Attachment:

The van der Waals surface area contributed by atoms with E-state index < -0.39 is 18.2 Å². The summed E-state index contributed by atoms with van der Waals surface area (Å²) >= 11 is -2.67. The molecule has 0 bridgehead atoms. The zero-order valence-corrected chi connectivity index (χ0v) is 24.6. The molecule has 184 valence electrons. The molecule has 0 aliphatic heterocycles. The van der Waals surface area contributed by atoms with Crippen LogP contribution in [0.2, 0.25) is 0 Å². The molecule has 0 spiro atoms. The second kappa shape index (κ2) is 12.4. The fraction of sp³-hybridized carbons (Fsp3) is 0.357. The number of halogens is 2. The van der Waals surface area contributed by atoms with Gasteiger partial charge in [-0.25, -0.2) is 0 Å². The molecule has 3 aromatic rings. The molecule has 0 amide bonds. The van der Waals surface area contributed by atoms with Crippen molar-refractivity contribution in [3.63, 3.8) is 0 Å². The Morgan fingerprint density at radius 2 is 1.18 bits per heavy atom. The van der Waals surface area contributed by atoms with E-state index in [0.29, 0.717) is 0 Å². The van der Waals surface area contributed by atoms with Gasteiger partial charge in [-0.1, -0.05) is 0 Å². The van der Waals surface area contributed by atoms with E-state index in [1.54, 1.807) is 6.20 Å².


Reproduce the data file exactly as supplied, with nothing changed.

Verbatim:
The van der Waals surface area contributed by atoms with E-state index < -0.39 is 18.2 Å². The summed E-state index contributed by atoms with van der Waals surface area (Å²) >= 11 is -2.67. The molecule has 0 bridgehead atoms. The zero-order valence-corrected chi connectivity index (χ0v) is 24.6. The molecule has 184 valence electrons. The molecule has 0 aliphatic heterocycles. The van der Waals surface area contributed by atoms with Crippen LogP contribution in [0.2, 0.25) is 0 Å². The molecule has 0 spiro atoms. The second kappa shape index (κ2) is 12.4. The fraction of sp³-hybridized carbons (Fsp3) is 0.357. The number of halogens is 2. The van der Waals surface area contributed by atoms with Gasteiger partial charge in [-0.25, -0.2) is 0 Å². The molecule has 3 aromatic rings. The molecule has 0 amide bonds. The van der Waals surface area contributed by atoms with Crippen molar-refractivity contribution in [3.63, 3.8) is 0 Å². The Morgan fingerprint density at radius 2 is 1.18 bits per heavy atom. The van der Waals surface area contributed by atoms with E-state index in [0.29, 0.717) is 0 Å². The van der Waals surface area contributed by atoms with Gasteiger partial charge in [-0.1, -0.05) is 0 Å². The van der Waals surface area contributed by atoms with E-state index in [1.54, 1.807) is 6.20 Å².